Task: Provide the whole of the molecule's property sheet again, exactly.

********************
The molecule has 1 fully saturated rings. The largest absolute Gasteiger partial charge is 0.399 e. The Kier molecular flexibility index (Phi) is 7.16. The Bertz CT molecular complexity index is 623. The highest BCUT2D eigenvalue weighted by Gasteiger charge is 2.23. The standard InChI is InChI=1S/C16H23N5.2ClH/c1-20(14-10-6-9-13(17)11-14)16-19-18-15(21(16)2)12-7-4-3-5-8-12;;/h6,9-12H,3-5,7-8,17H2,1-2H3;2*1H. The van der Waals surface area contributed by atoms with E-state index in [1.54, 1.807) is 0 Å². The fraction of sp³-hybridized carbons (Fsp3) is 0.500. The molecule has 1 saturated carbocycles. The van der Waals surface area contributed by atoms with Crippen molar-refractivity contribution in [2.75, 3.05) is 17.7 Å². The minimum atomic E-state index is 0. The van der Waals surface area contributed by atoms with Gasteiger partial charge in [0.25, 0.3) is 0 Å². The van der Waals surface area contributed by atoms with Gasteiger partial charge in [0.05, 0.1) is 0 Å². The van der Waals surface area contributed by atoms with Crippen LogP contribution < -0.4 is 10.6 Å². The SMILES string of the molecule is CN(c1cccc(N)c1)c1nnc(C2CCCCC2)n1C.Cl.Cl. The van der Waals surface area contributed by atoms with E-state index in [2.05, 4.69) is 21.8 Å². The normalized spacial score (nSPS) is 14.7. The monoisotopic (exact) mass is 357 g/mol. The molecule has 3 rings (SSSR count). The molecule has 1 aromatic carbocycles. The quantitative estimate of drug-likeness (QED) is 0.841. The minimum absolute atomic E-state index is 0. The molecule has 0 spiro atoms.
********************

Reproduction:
The molecule has 1 fully saturated rings. The largest absolute Gasteiger partial charge is 0.399 e. The Kier molecular flexibility index (Phi) is 7.16. The Bertz CT molecular complexity index is 623. The highest BCUT2D eigenvalue weighted by Gasteiger charge is 2.23. The standard InChI is InChI=1S/C16H23N5.2ClH/c1-20(14-10-6-9-13(17)11-14)16-19-18-15(21(16)2)12-7-4-3-5-8-12;;/h6,9-12H,3-5,7-8,17H2,1-2H3;2*1H. The van der Waals surface area contributed by atoms with E-state index in [1.54, 1.807) is 0 Å². The fraction of sp³-hybridized carbons (Fsp3) is 0.500. The molecule has 1 saturated carbocycles. The van der Waals surface area contributed by atoms with Crippen molar-refractivity contribution in [2.75, 3.05) is 17.7 Å². The minimum atomic E-state index is 0. The van der Waals surface area contributed by atoms with Gasteiger partial charge in [0.25, 0.3) is 0 Å². The van der Waals surface area contributed by atoms with Gasteiger partial charge in [0.05, 0.1) is 0 Å². The van der Waals surface area contributed by atoms with Crippen LogP contribution < -0.4 is 10.6 Å². The SMILES string of the molecule is CN(c1cccc(N)c1)c1nnc(C2CCCCC2)n1C.Cl.Cl. The van der Waals surface area contributed by atoms with E-state index in [2.05, 4.69) is 21.8 Å². The normalized spacial score (nSPS) is 14.7. The monoisotopic (exact) mass is 357 g/mol. The molecule has 3 rings (SSSR count). The molecule has 1 aromatic carbocycles. The quantitative estimate of drug-likeness (QED) is 0.841. The minimum absolute atomic E-state index is 0. The molecule has 0 spiro atoms.